Balancing Priorities: Sharing Responsibility for the Assessment of Student Learning

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For some time, researchers, educators, and practitioners have acknowledged that in order to create a learning culture, where assessment becomes a part of the learning process, various constituents must share responsibility for assessment of student learning (Shepard 2000). This includes teachers, who evaluate both their own teaching and student learning; students, who should be actively evaluating their own work and progress toward achieving learning outcomes; and administrators, who share a vision, set priorities, and evaluate outcomes at a larger system level. Only when all parties involved are committed, engaged, and working toward accomplishing the same goals can a learning culture be developed.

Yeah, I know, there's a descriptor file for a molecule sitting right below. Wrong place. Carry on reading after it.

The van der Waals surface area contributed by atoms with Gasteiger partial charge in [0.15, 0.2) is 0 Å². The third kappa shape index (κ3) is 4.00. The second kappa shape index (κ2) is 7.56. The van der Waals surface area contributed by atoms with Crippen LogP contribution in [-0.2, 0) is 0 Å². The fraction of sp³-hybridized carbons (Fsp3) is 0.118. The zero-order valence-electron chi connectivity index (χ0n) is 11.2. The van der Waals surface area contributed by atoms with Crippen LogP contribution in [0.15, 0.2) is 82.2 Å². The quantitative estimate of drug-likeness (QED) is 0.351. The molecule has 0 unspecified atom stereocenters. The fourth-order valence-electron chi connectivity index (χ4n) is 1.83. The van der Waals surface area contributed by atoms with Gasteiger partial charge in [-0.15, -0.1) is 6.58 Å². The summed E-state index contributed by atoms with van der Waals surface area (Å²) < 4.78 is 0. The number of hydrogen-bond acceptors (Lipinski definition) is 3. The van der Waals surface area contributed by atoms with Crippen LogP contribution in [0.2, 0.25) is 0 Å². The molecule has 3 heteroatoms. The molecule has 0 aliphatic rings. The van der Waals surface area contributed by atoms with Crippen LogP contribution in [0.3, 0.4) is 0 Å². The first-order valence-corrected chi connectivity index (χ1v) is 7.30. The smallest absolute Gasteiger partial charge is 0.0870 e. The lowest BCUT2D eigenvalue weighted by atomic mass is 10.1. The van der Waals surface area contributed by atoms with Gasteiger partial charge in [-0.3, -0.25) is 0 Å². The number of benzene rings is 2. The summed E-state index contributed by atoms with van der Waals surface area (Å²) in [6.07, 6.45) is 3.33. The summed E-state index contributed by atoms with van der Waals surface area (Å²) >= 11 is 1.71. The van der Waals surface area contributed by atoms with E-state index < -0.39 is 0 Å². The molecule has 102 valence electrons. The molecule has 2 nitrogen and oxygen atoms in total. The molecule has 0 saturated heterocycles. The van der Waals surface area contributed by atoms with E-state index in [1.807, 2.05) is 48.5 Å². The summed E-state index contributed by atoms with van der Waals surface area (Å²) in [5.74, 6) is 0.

Organizational development researchers study culture change and have identified best practices for leading change (e.g., Schein 2004). These include aligning the goals of the change effort with organizational strategy; gaining commitment from top-level leadership; creating and maintaining a superior change team; and planning for continuous improvement. This paper describes how Minnesota State University, Mankato used these principles to help institutionalize a new set of student learning outcomes toward a learning culture that values assessment of student learning in ways the university never had before. The efforts described in this paper have been a part of the Academy Project for the university’s participation in the Higher Learning Commission’s (HLC) Academy for Assessment of Student Learning.



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2014 Collection of Papers on Quality in Higher Education